Afghan Chief Executive Abdullah Abdullah said on Wednesday that the Taliban’s refusal to involve the government in peace talks means the end to a conflict that has lasted 17 years can only remain a dream.
Abdullah’s remarks came a day after the Taliban called off a fourth round of talks with U.S. officials in Qatar, due to start this week, over disagreements about the involvement of Afghan officials, a possible ceasefire and prisoner exchange.
Efforts for a negotiated settlement have gathered pace in recent weeks, even as reports that U.S. President Donald Trump plans to withdraw thousands of U.S. troops triggered uncertainty.
The United States is pressing Taliban leaders to sit down with Afghan government officials but the Taliban see the United States as the main power and dismiss the Kabul administration as a puppet.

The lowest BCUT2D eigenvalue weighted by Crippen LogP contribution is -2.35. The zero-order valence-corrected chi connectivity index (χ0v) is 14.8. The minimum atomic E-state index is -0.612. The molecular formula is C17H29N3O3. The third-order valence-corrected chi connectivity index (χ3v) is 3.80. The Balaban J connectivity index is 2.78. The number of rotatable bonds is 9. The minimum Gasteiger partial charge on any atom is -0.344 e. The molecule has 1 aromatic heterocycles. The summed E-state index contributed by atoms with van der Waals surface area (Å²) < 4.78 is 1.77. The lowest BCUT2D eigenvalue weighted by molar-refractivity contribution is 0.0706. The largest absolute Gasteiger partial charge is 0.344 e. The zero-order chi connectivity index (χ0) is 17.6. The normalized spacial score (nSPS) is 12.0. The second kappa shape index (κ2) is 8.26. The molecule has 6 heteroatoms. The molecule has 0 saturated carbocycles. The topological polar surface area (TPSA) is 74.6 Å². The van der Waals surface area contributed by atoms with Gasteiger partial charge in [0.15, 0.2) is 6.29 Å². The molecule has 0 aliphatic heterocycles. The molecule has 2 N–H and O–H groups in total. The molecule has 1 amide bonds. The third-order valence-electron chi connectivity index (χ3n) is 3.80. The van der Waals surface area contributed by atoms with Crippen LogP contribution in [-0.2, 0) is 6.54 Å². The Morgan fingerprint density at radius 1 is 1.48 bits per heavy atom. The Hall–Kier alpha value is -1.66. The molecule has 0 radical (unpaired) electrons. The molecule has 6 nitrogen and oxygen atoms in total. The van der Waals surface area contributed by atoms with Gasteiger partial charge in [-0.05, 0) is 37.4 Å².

“In any peace deal in which the rights of our citizens, that have been gained with a lot of sacrifices, are not respected, the deal is a dream and will never happen,” Abdullah told gathering in Kabul, commemorating the 15th anniversary of the constitution.
“Today the talk about the withdrawal of foreign forces is an excuse for continuation of war and gaining more opportunities.”
A Taliban leader told Reuters that the talks, which would have been the fourth round with U.S. special envoy Zalmay Khalilzad, would have focused on a U.S. withdrawal, prisoner exchange and the lifting of a ban on movement of Taliban leaders.
Taliban sources said that they had demanded that U.S. authorities release 25,000 prisoners and that they would free 3,000, but that U.S. officials were not keen to discuss the exchange.
The war in Afghanistan is America’s longest overseas military intervention. It has cost Washington nearly $1 trillion and killed tens of thousands of people.